Engaging with local communities, it will look at the diverse range of opportunities along the River Avon between Bath and Keynsham, and along the Kennet and Avon Canal between Deep Lock and Limpley Stoke Viaduct.

The Water Space Study will also be informed by the continuing work of the Council and the Environment Agency to investigate options for managing flood risk.

Cllr Martin Veal

Cllr Martin Veal

Councillor Martin Veal (Conservative, Bathavon North), Cabinet Member for Community Services and Chair of the Strategic River Group, said: “All of the project partners are keen to engage with everyone who has an interest in the river and canal within our communities, including businesses, the construction industry, landowners, sports clubs, boaters and local groups.

“We want to make sure that local people play a key part in finding more ways for everyone to safely enjoy our fantastic waterways in a way that benefits the environment and the local economy.

“This study initiates what we hope will be an exciting enhancement and transformation of how Bath uses its water spaces.”

The study will look at all aspects impacting on the river and canal, including boat moorings, river navigation by boats, leisure and recreation opportunities and wider wildlife and habitat enhancements.

Water Space Study Launch

From left to right: Patrick Moss, Atkins (who is from Moss Naylor Young Ltd, a sub-consultant to Atkins) Zoe Hancock, BANES,John Wilkinson, BANES, Jim Collings, BANES, David Crowson, Environment Agency, Cllr Martin Veal, BANES, Dave Laming, River Regeneration Trust, Nick Rowson, Atkins, Cleo Newcombe-Jones, BANES, Mark Minkley, BANES, Jeremy Taylor, Environment Agency, Ruth Barden, Wessex Water, Tim Hewitt, BANES.

The project partners will be working with local consultancy firm Atkins, which has been involved in many environmental-based river restoration work and marina developments, including the rejuvenation of the London 2012 Olympic Park canal network.

Mark Evans, Waterways Manager for the Kennet & Avon Canal at the Canal & River Trust, said: “This study will really help us to understand what people want and need from Bath’s waterways, from the needs of boating communities to the tourist trade.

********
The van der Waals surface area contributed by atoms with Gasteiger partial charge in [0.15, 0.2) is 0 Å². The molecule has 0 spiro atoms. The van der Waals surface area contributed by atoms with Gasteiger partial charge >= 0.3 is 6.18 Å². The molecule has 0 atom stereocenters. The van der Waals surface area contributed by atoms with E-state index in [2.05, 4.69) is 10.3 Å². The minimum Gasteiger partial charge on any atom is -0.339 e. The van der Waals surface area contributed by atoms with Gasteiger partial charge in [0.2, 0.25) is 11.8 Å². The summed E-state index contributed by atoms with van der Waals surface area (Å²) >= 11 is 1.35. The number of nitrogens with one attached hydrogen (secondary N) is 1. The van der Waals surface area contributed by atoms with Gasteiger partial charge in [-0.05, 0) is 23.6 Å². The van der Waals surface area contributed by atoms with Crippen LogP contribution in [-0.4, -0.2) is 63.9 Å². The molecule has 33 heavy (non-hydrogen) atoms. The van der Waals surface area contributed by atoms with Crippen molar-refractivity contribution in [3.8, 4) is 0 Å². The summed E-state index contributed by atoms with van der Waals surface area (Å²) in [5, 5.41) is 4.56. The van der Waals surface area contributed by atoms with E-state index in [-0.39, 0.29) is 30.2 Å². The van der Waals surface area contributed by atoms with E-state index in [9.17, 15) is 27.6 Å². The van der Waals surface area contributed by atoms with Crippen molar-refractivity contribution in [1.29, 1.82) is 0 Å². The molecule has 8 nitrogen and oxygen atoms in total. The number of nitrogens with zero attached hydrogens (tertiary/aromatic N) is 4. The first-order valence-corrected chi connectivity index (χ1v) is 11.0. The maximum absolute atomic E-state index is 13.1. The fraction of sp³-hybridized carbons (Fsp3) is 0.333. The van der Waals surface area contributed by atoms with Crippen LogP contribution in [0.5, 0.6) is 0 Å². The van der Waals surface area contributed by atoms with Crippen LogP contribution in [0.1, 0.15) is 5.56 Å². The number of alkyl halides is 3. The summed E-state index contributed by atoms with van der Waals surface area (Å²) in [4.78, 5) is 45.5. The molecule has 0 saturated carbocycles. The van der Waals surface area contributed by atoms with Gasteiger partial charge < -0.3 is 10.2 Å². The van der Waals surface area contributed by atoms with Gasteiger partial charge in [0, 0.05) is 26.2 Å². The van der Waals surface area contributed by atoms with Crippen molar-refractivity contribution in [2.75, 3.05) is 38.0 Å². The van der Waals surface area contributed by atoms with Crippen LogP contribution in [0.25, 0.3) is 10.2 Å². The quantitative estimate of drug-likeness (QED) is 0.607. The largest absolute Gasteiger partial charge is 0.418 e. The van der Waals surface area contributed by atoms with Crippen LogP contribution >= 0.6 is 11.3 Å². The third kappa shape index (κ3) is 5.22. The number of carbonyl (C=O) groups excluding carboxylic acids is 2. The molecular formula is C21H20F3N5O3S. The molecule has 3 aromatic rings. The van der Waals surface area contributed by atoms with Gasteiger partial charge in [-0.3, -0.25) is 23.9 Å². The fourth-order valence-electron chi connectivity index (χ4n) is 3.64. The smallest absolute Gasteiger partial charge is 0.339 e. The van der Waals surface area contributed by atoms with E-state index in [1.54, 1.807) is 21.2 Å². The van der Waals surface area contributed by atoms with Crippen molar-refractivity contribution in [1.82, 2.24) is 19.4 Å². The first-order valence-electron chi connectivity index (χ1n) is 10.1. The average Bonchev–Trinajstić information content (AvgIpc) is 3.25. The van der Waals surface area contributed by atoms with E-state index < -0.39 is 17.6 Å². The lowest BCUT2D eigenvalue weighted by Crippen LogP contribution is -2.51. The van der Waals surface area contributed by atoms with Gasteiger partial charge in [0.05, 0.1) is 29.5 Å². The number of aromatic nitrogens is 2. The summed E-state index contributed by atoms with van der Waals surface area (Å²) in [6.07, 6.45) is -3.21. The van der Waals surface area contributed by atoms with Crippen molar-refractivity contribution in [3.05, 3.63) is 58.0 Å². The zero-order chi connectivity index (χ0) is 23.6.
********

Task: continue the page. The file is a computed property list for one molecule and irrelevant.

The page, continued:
“The canal and river are already key features of the city, but there is potentially much more we can do to make the most of them.

“This is the first step in working out what those things could be, and it’s great to have partners on board who are as invested in Bath’s future as we are.”

Cllr Dave Laming

Dave Laming, Chairman of the River Regeneration Trust.

Dave Laming, Chairman of the River Regeneration Trust, said: “We have been campaigning for five years now for work like this to be done to really make the most of our waterways, so I am delighted to see this study launch this week.

“The river and canal provide an excellent facility for the area, but so much more is possible. This study is a really exciting first step in making real improvements.”Map of Water Space Study Area

Jeremy Taylor, catchment co-ordinator at the Environment Agency, said: “This is a real team effort. As well as making full use of the water spaces in Bath, the Water Space Study will assist in the development of a sustainable approach to flood risk management within Bath.

“We are all pooling our knowledge and resources to identify both large and small projects that will benefit the community, local economy and the environment.”

The project is due to conclude its recommendations in March 2017. Opportunities for public engagement are being planned for summer 2016.

For information on the river and canal and the Water Space Study, visit www.bathnes.gov.uk/riverandcanal or email RiverAvon@bathnes.gov.uk.